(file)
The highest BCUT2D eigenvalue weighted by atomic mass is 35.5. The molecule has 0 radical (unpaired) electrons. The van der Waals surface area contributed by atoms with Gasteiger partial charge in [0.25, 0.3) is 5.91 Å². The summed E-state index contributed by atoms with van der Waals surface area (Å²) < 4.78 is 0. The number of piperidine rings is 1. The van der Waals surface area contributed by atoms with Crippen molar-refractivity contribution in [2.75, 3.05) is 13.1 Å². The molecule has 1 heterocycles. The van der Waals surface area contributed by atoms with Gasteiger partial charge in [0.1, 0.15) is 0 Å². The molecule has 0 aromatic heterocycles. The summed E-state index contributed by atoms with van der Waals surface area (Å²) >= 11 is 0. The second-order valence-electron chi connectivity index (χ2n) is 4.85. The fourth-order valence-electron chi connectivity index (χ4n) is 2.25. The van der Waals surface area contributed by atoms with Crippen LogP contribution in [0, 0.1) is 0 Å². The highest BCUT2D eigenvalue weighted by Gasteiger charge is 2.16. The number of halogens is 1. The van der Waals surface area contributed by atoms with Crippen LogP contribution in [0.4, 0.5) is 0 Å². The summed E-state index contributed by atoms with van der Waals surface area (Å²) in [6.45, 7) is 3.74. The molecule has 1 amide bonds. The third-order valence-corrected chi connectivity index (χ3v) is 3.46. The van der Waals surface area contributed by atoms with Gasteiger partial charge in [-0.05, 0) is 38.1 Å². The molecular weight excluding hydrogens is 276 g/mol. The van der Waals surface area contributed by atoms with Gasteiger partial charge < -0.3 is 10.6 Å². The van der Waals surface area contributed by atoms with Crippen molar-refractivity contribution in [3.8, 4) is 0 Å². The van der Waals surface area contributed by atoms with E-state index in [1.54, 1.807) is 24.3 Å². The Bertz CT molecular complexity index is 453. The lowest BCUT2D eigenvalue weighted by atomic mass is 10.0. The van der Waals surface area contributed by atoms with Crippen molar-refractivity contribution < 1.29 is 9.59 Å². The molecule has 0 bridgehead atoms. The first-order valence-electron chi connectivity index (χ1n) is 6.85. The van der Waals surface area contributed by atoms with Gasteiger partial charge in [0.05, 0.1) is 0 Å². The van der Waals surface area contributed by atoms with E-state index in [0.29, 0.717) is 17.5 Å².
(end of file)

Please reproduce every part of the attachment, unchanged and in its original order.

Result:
The highest BCUT2D eigenvalue weighted by atomic mass is 35.5. The molecule has 0 radical (unpaired) electrons. The van der Waals surface area contributed by atoms with Gasteiger partial charge in [0.25, 0.3) is 5.91 Å². The summed E-state index contributed by atoms with van der Waals surface area (Å²) < 4.78 is 0. The number of piperidine rings is 1. The van der Waals surface area contributed by atoms with Crippen molar-refractivity contribution in [2.75, 3.05) is 13.1 Å². The molecule has 1 heterocycles. The van der Waals surface area contributed by atoms with Gasteiger partial charge in [0.1, 0.15) is 0 Å². The molecule has 0 aromatic heterocycles. The summed E-state index contributed by atoms with van der Waals surface area (Å²) >= 11 is 0. The second-order valence-electron chi connectivity index (χ2n) is 4.85. The fourth-order valence-electron chi connectivity index (χ4n) is 2.25. The van der Waals surface area contributed by atoms with Crippen LogP contribution in [0, 0.1) is 0 Å². The highest BCUT2D eigenvalue weighted by Gasteiger charge is 2.16. The number of halogens is 1. The van der Waals surface area contributed by atoms with Crippen LogP contribution in [0.4, 0.5) is 0 Å². The summed E-state index contributed by atoms with van der Waals surface area (Å²) in [6.45, 7) is 3.74. The molecule has 1 amide bonds. The third-order valence-corrected chi connectivity index (χ3v) is 3.46. The van der Waals surface area contributed by atoms with Gasteiger partial charge in [-0.05, 0) is 38.1 Å². The molecular weight excluding hydrogens is 276 g/mol. The van der Waals surface area contributed by atoms with Gasteiger partial charge < -0.3 is 10.6 Å². The van der Waals surface area contributed by atoms with Crippen molar-refractivity contribution in [3.8, 4) is 0 Å². The van der Waals surface area contributed by atoms with E-state index in [1.54, 1.807) is 24.3 Å². The Bertz CT molecular complexity index is 453. The lowest BCUT2D eigenvalue weighted by atomic mass is 10.0. The van der Waals surface area contributed by atoms with Crippen molar-refractivity contribution < 1.29 is 9.59 Å². The molecule has 0 bridgehead atoms. The first-order valence-electron chi connectivity index (χ1n) is 6.85. The van der Waals surface area contributed by atoms with Gasteiger partial charge in [0.05, 0.1) is 0 Å². The van der Waals surface area contributed by atoms with E-state index in [0.29, 0.717) is 17.5 Å².